Cloud or on-premise – On-premise installation is becoming more or less a thing of the past, but there are still solutions in existence that offer on-premise installation. Ask yourself whether on-premise is crucial to your institution. If there is a fully fledged cloud version of the product, the best bet is to go with that.
On-premise installation refers to installing the software locally, on the institutions’ local computers and servers. Cloud-based software, or SaaS, is hosted on the software vendor’s servers. The institution accesses the application via the web.
Existing software – Take inventory of your existing solutions. Are there any ways to squeeze more value out of your existing solutions? There may be additional functionalities that you’re not utilizing, either because you were never made aware of their existence or they’re an entirely new feature.
Integrations – What existing software will you need the new piece of software to integrate with? You may not realize how much software you’re currently using, so take inventory of your core systems and catalog precisely which applications you’ll need the next piece of software to integrate with.
Even after answering the above, you should drill down to the core reason driving you to research and select a piece of education software. Are you just looking for something new? Is there really a need for a new piece of software? Is there a free solution that may solve every issue you’re currently experiencing? If you must purchase something new, is what you’re going to be using the software for one of the core competencies of the application, or is its main purpose something else? Writing down exactly what you need the software to accomplish will clarify your needs and ultimately make your selection easier to implement.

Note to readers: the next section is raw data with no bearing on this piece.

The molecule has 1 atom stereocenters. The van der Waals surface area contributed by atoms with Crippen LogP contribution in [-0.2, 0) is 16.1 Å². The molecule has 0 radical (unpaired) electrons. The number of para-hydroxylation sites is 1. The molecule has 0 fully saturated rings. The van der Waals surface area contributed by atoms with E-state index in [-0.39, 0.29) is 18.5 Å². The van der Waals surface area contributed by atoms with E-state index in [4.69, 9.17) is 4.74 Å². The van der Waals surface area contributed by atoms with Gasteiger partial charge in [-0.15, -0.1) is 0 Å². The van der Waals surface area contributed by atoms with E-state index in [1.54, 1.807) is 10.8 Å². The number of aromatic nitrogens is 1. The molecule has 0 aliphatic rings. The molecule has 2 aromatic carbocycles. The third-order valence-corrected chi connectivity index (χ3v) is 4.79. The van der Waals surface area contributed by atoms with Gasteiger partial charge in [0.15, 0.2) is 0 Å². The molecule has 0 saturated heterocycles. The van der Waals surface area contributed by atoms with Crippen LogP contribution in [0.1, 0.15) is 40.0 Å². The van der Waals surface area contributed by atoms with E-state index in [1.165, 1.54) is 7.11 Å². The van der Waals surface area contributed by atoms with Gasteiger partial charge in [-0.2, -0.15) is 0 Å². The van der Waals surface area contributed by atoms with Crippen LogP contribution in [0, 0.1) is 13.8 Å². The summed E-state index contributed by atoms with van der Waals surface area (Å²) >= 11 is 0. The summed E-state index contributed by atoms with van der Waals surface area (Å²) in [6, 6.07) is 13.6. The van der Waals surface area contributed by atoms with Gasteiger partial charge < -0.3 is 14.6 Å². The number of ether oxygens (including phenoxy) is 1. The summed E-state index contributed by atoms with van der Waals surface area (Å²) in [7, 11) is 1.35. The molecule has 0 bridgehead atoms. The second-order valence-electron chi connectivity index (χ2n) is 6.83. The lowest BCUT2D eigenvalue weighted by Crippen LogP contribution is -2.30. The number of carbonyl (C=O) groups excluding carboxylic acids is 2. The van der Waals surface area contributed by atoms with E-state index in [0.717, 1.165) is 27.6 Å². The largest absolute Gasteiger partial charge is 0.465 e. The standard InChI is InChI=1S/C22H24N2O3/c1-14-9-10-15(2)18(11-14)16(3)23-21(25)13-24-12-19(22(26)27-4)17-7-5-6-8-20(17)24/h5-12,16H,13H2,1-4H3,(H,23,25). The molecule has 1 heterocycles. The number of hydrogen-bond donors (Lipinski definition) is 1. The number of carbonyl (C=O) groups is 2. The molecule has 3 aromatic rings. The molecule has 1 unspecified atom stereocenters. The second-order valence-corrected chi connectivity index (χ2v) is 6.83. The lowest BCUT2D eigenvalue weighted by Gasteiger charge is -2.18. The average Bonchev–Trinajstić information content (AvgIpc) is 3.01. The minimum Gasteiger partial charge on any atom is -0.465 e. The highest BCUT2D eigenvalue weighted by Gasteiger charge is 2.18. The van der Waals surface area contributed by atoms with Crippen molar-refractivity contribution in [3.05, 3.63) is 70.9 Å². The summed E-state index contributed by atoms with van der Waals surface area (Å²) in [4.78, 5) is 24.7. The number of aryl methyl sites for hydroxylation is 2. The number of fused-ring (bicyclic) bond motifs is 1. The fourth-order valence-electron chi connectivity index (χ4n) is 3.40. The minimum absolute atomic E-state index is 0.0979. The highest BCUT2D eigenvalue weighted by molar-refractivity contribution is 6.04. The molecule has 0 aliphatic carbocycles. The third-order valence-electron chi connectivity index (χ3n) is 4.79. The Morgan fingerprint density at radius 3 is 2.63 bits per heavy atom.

Related: Choosing the right technology to fit your institution can be tricky. Discover the top education technology trends to see what's working for schools like yours.
What Type of Educational Software Should You Buy?
There are thousands of educational software products on the market, making it difficult to sift through and decide which ones are applicable to your specific situation. Below are some of the more common types and a high level overview of what problems they solve.
Admissions and enrollment management software – Solutions in this category are suitable for either K–12 or higher education institutions, though they tend to be geared primarily toward those in higher education. You should implement a solution in this category if you’re looking to gain more insight into your prospective student/applicant funnel, beef up marketing efforts, streamline admissions actions, or analyze your admissions and enrollment processes to improve them.
Learning management systems– You should install an LMS if you’re an online institution or a physical institution looking to augment their on-campus resources by adding online content access.